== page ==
The Brightness Temperature Difference Product, below, for the same time shows a signal in regions where fog/IFR conditions were not reported. The use of model data (Rapid Refresh) in the GOES-R IFR Probability algorithm helps screen out regions where low-level saturation is not occurring — either because the clouds detected by the brightness temperature difference are mid-level, or because the brightness temperature difference field is driven by soil-based emissivity differences at 3.9µm and 10.7µm and not cloudiness at all. The brightness temperature difference signal vanishes near sunrise as solar 3.9µm radiation starts to be reflected off clouds; the sign flips after sunrise and the low clouds appear dark.


GOES-15 Brightness Temperature Difference (10.7µm – 3.9µm), hourly from 0500 through 1700 UTC, 26 March 2015 (Click to enlarge)

Both IFR Probabilities and Brightness Temperature Difference fields largely miss the isolated IFR conditions over northeast Oregon, around Baker and Meacham.

Successive Suomi NPP Scans Show Stratus/Fog movement


Suomi NPP Day/Night Band at 0926 and 1106 UTC on 9 October 2014 (Click to enlarge)

(A Blog post on Suomi NPP Imagery over the western US from 10 October is available here).

Polar orbiters typically don’t give good temporal resolution, especially near the Equator. In mid-latitudes, however, Polar Geometry can yield views over a wide area on two successive scans. This happened along the West Coast early in the morning on 9 October. Two regions show noticeable changes in stratus between the two times: stratus/fog extends farther down the Salinas Valley at the southern edge of image, and stratus/fog expands over southwestern Puget Sound in Washington. The Brightness Temperature Difference field (11.35µm – 3.74µm) from Suomi NPP for the same times shows a similar evolution over the Salinas Valley, but the view of Washington is obscured by thin cirrus. These cirrus (that show up as black enhancements below) are mostly transparent in the Day Night Band but not in the infrared bands.


Suomi NPP Brightness Temperature Difference (11.35µm – 3.74µm) at 0926 and 1106 UTC on 9 October 2014 (Click to enlarge)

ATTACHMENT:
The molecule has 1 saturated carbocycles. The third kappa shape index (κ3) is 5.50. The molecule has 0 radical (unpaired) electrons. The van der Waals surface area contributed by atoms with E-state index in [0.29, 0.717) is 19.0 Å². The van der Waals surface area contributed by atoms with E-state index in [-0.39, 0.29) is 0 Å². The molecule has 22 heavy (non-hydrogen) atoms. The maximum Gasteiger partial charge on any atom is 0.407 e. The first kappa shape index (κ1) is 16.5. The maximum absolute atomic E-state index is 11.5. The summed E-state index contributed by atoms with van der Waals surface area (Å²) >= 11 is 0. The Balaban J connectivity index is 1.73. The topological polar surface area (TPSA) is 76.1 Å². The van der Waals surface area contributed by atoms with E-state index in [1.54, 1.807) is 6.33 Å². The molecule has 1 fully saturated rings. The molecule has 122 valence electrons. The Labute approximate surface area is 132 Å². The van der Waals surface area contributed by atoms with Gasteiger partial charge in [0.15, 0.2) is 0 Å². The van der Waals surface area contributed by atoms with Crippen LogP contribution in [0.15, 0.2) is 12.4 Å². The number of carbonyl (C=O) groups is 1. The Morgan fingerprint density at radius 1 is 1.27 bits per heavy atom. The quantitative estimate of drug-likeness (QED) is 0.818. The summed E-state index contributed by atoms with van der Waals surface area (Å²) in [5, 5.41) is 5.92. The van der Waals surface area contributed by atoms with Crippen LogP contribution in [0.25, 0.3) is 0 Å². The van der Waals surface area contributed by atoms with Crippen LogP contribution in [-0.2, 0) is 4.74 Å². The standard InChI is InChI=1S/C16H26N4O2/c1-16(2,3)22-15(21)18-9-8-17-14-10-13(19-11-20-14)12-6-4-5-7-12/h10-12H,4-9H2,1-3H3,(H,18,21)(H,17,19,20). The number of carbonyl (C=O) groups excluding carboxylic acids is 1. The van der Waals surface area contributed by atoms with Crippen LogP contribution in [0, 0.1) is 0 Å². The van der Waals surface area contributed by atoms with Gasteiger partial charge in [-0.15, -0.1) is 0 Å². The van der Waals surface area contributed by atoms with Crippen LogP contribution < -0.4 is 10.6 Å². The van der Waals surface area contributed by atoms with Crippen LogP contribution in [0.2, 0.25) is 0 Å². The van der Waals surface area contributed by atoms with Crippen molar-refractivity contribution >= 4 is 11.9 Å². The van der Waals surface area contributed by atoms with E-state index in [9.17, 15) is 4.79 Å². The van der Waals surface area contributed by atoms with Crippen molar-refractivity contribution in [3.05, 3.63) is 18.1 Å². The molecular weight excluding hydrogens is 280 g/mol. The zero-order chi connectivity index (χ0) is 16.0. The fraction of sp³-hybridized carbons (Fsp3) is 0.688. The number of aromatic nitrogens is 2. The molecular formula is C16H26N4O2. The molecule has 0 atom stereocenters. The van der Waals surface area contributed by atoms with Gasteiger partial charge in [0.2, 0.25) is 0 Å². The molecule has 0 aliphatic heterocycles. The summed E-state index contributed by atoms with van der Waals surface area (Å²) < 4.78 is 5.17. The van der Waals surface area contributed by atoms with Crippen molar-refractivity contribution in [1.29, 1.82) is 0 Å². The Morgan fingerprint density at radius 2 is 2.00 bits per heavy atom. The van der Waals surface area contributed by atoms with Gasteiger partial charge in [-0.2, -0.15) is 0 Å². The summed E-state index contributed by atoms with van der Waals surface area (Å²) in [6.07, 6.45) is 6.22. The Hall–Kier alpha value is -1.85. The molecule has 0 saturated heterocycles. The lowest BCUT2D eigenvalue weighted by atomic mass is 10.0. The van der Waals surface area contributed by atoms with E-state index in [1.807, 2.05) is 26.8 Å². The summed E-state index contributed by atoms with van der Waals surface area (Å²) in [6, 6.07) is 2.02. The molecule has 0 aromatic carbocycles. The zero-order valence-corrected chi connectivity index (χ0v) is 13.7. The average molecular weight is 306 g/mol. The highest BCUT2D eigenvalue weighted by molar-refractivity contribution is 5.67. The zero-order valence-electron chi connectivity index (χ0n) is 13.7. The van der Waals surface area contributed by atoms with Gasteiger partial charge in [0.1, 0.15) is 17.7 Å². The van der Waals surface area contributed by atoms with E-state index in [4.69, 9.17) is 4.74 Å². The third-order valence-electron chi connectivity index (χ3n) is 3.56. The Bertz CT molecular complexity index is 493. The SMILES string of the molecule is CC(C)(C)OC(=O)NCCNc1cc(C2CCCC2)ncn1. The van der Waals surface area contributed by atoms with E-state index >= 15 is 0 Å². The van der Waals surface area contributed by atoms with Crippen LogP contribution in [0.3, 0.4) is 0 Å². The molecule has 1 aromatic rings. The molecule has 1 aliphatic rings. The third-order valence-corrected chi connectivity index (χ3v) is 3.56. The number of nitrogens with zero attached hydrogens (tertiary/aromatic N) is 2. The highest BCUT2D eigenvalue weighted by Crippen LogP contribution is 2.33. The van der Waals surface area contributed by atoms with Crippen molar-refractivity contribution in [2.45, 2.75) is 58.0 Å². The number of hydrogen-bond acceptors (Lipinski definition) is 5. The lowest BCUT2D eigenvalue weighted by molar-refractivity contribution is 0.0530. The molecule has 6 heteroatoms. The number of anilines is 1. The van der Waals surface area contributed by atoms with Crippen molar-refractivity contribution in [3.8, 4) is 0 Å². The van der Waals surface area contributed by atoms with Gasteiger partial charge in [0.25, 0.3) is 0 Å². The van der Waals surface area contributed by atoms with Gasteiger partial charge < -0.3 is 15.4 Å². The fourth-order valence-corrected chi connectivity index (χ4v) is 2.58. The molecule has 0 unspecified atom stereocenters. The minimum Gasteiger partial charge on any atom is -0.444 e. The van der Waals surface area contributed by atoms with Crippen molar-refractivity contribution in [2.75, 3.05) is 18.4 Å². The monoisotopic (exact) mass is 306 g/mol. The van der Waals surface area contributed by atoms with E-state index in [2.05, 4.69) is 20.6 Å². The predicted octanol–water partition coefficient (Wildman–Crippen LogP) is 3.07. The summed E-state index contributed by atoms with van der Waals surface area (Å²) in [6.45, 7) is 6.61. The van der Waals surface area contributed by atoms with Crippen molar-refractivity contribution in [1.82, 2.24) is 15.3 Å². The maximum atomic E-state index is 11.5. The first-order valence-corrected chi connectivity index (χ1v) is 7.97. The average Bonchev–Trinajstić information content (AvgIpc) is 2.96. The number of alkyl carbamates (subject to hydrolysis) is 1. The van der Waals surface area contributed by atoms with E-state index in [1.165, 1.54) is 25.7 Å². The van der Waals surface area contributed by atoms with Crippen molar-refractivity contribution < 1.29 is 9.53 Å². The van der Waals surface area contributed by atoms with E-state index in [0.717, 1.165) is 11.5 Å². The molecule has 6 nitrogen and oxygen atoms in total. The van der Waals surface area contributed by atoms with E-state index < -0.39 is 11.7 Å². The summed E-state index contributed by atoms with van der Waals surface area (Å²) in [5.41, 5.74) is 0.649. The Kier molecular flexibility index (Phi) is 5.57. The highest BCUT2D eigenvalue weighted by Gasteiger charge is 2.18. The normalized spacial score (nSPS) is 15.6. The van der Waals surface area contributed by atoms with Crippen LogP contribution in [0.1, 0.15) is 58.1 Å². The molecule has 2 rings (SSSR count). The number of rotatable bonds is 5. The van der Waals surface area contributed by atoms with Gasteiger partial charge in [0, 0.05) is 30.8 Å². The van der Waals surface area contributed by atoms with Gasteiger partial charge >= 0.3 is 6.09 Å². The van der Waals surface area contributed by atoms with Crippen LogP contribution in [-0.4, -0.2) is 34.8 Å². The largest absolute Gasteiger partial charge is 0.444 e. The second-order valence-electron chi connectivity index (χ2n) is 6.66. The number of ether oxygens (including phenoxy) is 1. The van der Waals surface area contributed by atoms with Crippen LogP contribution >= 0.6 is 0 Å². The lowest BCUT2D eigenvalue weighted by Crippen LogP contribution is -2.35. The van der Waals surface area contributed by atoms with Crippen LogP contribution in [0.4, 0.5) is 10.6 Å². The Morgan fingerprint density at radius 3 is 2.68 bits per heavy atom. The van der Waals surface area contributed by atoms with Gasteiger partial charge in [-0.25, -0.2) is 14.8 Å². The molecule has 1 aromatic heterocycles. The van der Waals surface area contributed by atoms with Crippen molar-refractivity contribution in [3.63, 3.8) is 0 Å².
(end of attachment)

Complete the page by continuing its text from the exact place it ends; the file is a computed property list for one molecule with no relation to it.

MODIS instruments onboard Terra and Aqua yield spectral data that can be used to generate GOES-R IFR Probability Fields. The animation below shows high-resolution imagery of where IFR Probabilities are highest, but only at three distinct times: 2152 UTC on 8 October and 0537 and 0949 UTC on 9 October. An increase in IFR Probabilities around Monterey Bay is apparent (and consistent with the Suomi NPP Observations above); IFR Probabilities also increase along the Oregon Coast and around Puget Sound.


MODIS-based GOES-R IFR Probabilities at 2152 UTC 8 October, 0547 UTC 9 October and 0949 UTC 9 October (Click to enlarge)

How do GOES-based observations complement the Polar Orbiter data above?


GOES-15 based GOES-R IFR Probabilities, hourly from 0200 through 1400 UTC, 9 October 2014 (Click to enlarge)

The hourly animation above shows the slow increase of IFR Probability in/around Monterey Bay, and also a push of higher IFR Probability onto the Oregon Coast that occurs after the last MODIS-based IFR Image shown farther up. (Higher IFR Probabilities also spill into San Francisco Bay). Do surface observations of ceilings and visibilities agree with the IFR Probability fields? The loops below, from Oregon (below) and Monterey Bay (bottom) suggest that they do. For example, Eugene OR (and stations north and south of Eugene) show IFR conditions as the high IFR Probability field moves in after 1100 UTC. GOES-based data is valuable in monitoring the motion of IFR Probability fields; keep in mind, though, that small-scale features may be lost. For example, it is difficult for GOES to resolve the Salinas Valley.


GOES-15 based GOES-R IFR Probabilities, hourly from 0200 through 1500 UTC, 9 October 2014, with surface and ceiling observations superimposed (Click to enlarge)


GOES-15 based GOES-R IFR Probabilities from 0400 through 1400 UTC, 9 October 2014, with surface and ceiling observations superimposed (Click to enlarge)